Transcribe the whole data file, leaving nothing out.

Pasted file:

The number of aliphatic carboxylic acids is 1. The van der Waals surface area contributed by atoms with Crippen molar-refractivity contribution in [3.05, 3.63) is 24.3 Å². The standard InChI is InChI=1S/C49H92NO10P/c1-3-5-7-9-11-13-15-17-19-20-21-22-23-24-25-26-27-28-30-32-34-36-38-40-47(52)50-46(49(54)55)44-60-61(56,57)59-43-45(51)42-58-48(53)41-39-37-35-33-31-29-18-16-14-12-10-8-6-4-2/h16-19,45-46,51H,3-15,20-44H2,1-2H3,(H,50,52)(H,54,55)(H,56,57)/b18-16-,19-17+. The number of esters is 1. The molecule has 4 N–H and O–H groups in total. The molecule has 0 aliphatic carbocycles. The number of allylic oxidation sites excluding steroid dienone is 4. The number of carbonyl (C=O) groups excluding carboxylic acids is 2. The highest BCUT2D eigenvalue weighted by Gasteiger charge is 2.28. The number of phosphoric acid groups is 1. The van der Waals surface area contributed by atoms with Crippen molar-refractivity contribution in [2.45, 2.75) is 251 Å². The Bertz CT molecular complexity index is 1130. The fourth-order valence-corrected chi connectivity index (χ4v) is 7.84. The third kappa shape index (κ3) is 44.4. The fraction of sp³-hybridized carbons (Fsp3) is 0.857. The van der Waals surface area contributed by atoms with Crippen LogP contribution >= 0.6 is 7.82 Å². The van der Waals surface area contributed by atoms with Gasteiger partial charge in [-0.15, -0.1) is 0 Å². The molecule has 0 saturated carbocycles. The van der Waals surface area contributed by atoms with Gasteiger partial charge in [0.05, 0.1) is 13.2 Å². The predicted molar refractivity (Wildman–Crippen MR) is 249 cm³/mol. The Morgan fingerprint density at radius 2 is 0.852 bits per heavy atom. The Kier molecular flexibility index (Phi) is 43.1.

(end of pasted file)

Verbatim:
The number of aliphatic carboxylic acids is 1. The van der Waals surface area contributed by atoms with Crippen molar-refractivity contribution in [3.05, 3.63) is 24.3 Å². The standard InChI is InChI=1S/C49H92NO10P/c1-3-5-7-9-11-13-15-17-19-20-21-22-23-24-25-26-27-28-30-32-34-36-38-40-47(52)50-46(49(54)55)44-60-61(56,57)59-43-45(51)42-58-48(53)41-39-37-35-33-31-29-18-16-14-12-10-8-6-4-2/h16-19,45-46,51H,3-15,20-44H2,1-2H3,(H,50,52)(H,54,55)(H,56,57)/b18-16-,19-17+. The number of esters is 1. The molecule has 4 N–H and O–H groups in total. The molecule has 0 aliphatic carbocycles. The number of allylic oxidation sites excluding steroid dienone is 4. The number of carbonyl (C=O) groups excluding carboxylic acids is 2. The highest BCUT2D eigenvalue weighted by Gasteiger charge is 2.28. The number of phosphoric acid groups is 1. The van der Waals surface area contributed by atoms with Crippen molar-refractivity contribution in [2.45, 2.75) is 251 Å². The Bertz CT molecular complexity index is 1130. The fourth-order valence-corrected chi connectivity index (χ4v) is 7.84. The third kappa shape index (κ3) is 44.4. The fraction of sp³-hybridized carbons (Fsp3) is 0.857. The van der Waals surface area contributed by atoms with Crippen LogP contribution >= 0.6 is 7.82 Å². The van der Waals surface area contributed by atoms with Gasteiger partial charge in [-0.15, -0.1) is 0 Å². The molecule has 0 saturated carbocycles. The van der Waals surface area contributed by atoms with Gasteiger partial charge in [0.05, 0.1) is 13.2 Å². The predicted molar refractivity (Wildman–Crippen MR) is 249 cm³/mol. The Morgan fingerprint density at radius 2 is 0.852 bits per heavy atom. The Kier molecular flexibility index (Phi) is 43.1.